Interest rates are a fee that lenders charge borrowers for lending money. For example, homeowners are charged an interest rate on the mortgage they take from a bank.
Interest rates fluctuate based on a number of key factors, of which two of the most important are inflation and the Board of Governors of the Federal Reserve. The Federal Reserve determines the interest rate charged between financial institutions via the federal funds rate, which is the key interest rate charged by commercial banks to other banks borrowing money, typically overnight.
By controlling interest rates, the Federal Reserve can control inflation in times of economic growth. The Federal Reserve can also modify interest rates to inject stimulus during an economic slowdown, as it did during three rounds of quantitative easing starting in late 2008.
By increasing interest rates during a period of economic growth, the Federal Reserve discourages borrowing. When interest rates are high, businesses and individuals generally take more time to consider the high cost to borrow before borrowing and spending.
By contrast, when the economy is underperforming, lowering the interest rate makes it cheaper for businesses and consumers to borrow. As a result, in theory, they spend more and stimulate economic growth.
By changing interest rates, central banks essentially change the demand for money. When the Federal Reserve pegs interest rates lower, the monetary policy is expanding—meaning money is cheaper. When interest rates are raised, it makes money more expensive and slows the rate at which the prices for goods and services increase.
Treasury Sells 10-Year Bonds at Second-Lowest Yield on Record New York, NY — U.S. government bond prices rose Wednesday as a sale of 10-year Treasury notes experienced a strong demand, courtesy of foreign investors. The Treasury Department sold $23 billion.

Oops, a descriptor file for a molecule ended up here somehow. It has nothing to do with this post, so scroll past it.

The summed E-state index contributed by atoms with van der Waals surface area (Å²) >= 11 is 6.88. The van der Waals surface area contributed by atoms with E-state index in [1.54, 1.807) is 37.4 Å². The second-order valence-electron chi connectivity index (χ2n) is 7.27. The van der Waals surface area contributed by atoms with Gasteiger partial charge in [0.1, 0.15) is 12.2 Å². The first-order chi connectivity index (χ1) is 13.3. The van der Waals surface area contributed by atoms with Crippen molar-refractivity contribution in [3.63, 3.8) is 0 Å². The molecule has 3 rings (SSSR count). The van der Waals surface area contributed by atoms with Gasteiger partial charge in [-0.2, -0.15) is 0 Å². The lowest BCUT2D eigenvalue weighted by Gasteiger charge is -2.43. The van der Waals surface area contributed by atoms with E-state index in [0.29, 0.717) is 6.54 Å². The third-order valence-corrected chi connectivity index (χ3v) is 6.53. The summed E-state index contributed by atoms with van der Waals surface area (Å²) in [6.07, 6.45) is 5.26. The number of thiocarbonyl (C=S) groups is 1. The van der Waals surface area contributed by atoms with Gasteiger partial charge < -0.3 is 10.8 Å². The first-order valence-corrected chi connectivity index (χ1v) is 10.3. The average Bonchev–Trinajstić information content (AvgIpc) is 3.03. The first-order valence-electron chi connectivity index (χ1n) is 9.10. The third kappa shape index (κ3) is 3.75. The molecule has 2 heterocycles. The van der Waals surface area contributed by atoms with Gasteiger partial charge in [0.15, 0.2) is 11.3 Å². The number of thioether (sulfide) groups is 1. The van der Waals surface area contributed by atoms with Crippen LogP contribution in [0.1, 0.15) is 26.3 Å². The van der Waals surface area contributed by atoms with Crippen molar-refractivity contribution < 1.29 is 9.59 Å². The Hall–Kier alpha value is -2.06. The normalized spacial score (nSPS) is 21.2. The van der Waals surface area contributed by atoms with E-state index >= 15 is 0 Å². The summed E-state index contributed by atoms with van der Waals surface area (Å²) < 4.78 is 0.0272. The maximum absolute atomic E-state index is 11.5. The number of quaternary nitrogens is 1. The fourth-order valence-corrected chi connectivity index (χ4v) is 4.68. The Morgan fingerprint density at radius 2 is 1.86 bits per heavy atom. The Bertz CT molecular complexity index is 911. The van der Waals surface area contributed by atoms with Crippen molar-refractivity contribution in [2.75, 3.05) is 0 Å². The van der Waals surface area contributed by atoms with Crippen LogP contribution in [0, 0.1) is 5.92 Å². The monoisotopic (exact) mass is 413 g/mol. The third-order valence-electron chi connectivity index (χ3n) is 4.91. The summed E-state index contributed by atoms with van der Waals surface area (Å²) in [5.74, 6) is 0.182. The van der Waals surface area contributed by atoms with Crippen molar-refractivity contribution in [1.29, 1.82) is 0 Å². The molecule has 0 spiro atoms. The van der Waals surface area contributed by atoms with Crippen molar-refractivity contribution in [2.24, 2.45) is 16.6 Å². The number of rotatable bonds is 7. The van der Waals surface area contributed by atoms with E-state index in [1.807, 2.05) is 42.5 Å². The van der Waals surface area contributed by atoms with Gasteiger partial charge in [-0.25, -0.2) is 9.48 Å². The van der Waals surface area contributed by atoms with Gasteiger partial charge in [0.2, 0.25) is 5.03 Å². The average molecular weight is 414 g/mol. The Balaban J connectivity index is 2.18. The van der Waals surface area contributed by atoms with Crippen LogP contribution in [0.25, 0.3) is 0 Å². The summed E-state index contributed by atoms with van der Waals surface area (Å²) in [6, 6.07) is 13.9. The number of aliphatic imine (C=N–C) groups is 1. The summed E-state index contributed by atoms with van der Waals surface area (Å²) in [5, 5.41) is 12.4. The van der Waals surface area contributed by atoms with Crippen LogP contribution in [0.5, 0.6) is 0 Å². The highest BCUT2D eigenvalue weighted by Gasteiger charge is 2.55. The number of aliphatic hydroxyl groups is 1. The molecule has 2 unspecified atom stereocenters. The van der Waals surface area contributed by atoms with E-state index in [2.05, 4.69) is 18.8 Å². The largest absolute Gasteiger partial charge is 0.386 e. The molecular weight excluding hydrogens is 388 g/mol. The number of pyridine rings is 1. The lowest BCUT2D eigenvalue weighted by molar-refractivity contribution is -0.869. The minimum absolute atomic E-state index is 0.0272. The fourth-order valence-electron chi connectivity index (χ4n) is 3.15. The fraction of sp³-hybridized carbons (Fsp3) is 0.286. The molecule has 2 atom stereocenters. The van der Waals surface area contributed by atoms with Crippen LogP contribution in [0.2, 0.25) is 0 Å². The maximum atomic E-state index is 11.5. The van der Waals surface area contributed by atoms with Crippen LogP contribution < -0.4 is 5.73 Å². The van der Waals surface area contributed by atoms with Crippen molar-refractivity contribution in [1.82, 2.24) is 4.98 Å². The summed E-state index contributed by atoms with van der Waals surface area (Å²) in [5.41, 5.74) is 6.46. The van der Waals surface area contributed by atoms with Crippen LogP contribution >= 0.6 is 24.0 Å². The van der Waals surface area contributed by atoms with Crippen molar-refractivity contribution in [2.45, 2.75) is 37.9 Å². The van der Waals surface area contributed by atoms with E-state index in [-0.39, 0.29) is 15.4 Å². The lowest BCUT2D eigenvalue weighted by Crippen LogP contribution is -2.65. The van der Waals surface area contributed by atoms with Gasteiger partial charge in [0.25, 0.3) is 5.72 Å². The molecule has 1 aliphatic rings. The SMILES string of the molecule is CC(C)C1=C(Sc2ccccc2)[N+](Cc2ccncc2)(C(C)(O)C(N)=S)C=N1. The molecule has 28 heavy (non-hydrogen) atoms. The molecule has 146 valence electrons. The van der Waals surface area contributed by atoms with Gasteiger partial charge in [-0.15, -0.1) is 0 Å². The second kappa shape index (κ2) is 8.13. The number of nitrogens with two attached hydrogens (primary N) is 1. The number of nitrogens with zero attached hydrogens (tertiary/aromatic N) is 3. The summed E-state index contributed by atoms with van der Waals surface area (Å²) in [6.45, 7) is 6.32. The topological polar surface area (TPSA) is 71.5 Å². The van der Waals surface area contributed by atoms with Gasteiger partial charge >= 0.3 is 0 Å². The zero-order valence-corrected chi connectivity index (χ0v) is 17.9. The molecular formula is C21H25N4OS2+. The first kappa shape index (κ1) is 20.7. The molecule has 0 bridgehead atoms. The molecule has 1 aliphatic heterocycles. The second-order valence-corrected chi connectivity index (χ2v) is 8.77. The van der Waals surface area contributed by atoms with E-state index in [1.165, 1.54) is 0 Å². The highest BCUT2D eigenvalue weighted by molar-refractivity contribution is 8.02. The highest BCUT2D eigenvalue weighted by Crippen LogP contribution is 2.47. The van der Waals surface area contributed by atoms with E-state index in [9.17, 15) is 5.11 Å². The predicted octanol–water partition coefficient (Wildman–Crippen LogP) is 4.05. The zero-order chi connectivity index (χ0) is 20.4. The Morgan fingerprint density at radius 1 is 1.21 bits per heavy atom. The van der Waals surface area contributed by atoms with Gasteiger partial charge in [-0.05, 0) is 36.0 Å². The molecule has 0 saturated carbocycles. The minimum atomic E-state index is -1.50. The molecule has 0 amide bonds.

Pace of Productivity Key Factor in Economic Growth New York, NY — Nonfarm business sector labor productivity decreased at a 0.5% annual rate during the second quarter of 2016, the U.S. Bureau of Labor Statistics reported today, as output increased.
10-Year Japanese Government Bond Yielding -0.09% New York, NY — With increased uncertainty around the world, it’s not really big news that some foreign government bonds are yielding negative. However, several analysts recently pointed out how yields on Japanese government.
Monetary Easing Speculations, Political Progress Fuel Rally New York, NY — Spanish government bonds rose today, taking the yield on the benchmark 10-year debt below one percent for the first time. The rally is fueled by the monetary easing expectations.
10-Year Treasury Note Now Yields 1.585% New York, NY — Yields on U.S. government bond yields stabilized, following a big rally on Friday. Just over a month ago, U.S. Treasuries were among the hottest assets on the market. As the.
Bullish Job Report Fuels Rate Hike Expectations New York, NY — The U.S. dollar rose and government bonds fell as the July employment report pointed to a solid labor market, potentially giving the Federal Reserve a little more room to.
Central Bank Also Cuts Growth Forecast New York, NY — The Bank of England (BoE) cut its benchmark interest rate to a new low on Thursday and said it would buy government and corporate bonds as part of easing efforts.
Treasuries Become Attractive Amid Slowing Growth New York, NY — U.S. Treasury yields fell on Thursday, with some short- and medium-term issues hitting their lowest levels in more than three weeks, after the Bank of England cut interest rates for.
Slowing Economy, Brexit Weigh on Sentiment New York, NY — Consumer sentiment weakened in July as Britons’ decision to leave the European Union and the economy weighed on most Americans, according to a University of Michigan survey. The University of.
Risks to Economy Diminished New York, NY — The Federal Reserve said today that the “near-term risks to the economic outlook have diminished,” upgrading its assessment of the U.S. economy and signaling that it may resume its interest rate increases.